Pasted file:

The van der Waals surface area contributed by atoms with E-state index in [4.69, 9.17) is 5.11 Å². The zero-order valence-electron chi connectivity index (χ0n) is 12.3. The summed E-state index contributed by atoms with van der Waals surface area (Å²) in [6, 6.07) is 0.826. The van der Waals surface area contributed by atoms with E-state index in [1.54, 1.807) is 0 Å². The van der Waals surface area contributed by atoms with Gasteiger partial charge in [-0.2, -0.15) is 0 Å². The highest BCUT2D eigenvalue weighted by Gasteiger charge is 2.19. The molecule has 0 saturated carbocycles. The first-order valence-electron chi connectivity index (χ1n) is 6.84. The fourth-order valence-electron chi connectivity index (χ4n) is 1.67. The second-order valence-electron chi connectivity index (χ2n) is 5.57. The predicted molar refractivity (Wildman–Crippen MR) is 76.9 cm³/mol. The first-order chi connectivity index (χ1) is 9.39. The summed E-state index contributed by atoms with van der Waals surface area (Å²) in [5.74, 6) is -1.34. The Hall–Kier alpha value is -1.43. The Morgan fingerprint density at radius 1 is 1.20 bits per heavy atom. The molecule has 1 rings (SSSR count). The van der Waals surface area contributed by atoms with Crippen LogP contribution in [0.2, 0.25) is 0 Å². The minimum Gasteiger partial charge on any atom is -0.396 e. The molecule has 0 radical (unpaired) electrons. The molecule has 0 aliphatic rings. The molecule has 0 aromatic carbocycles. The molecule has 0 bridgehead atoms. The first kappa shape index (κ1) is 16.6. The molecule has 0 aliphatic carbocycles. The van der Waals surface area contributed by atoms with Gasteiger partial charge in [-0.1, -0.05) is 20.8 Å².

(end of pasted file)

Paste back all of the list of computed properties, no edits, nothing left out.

The van der Waals surface area contributed by atoms with E-state index in [4.69, 9.17) is 5.11 Å². The zero-order valence-electron chi connectivity index (χ0n) is 12.3. The summed E-state index contributed by atoms with van der Waals surface area (Å²) in [6, 6.07) is 0.826. The van der Waals surface area contributed by atoms with E-state index in [1.54, 1.807) is 0 Å². The van der Waals surface area contributed by atoms with Gasteiger partial charge in [-0.2, -0.15) is 0 Å². The highest BCUT2D eigenvalue weighted by Gasteiger charge is 2.19. The molecule has 0 saturated carbocycles. The first-order valence-electron chi connectivity index (χ1n) is 6.84. The fourth-order valence-electron chi connectivity index (χ4n) is 1.67. The second-order valence-electron chi connectivity index (χ2n) is 5.57. The predicted molar refractivity (Wildman–Crippen MR) is 76.9 cm³/mol. The first-order chi connectivity index (χ1) is 9.39. The summed E-state index contributed by atoms with van der Waals surface area (Å²) in [5.74, 6) is -1.34. The Hall–Kier alpha value is -1.43. The Morgan fingerprint density at radius 1 is 1.20 bits per heavy atom. The molecule has 1 rings (SSSR count). The van der Waals surface area contributed by atoms with Crippen LogP contribution in [0.2, 0.25) is 0 Å². The minimum Gasteiger partial charge on any atom is -0.396 e. The molecule has 0 radical (unpaired) electrons. The molecule has 0 aliphatic rings. The molecule has 0 aromatic carbocycles. The molecule has 0 bridgehead atoms. The first kappa shape index (κ1) is 16.6. The molecule has 0 aliphatic carbocycles. The van der Waals surface area contributed by atoms with Gasteiger partial charge in [-0.1, -0.05) is 20.8 Å².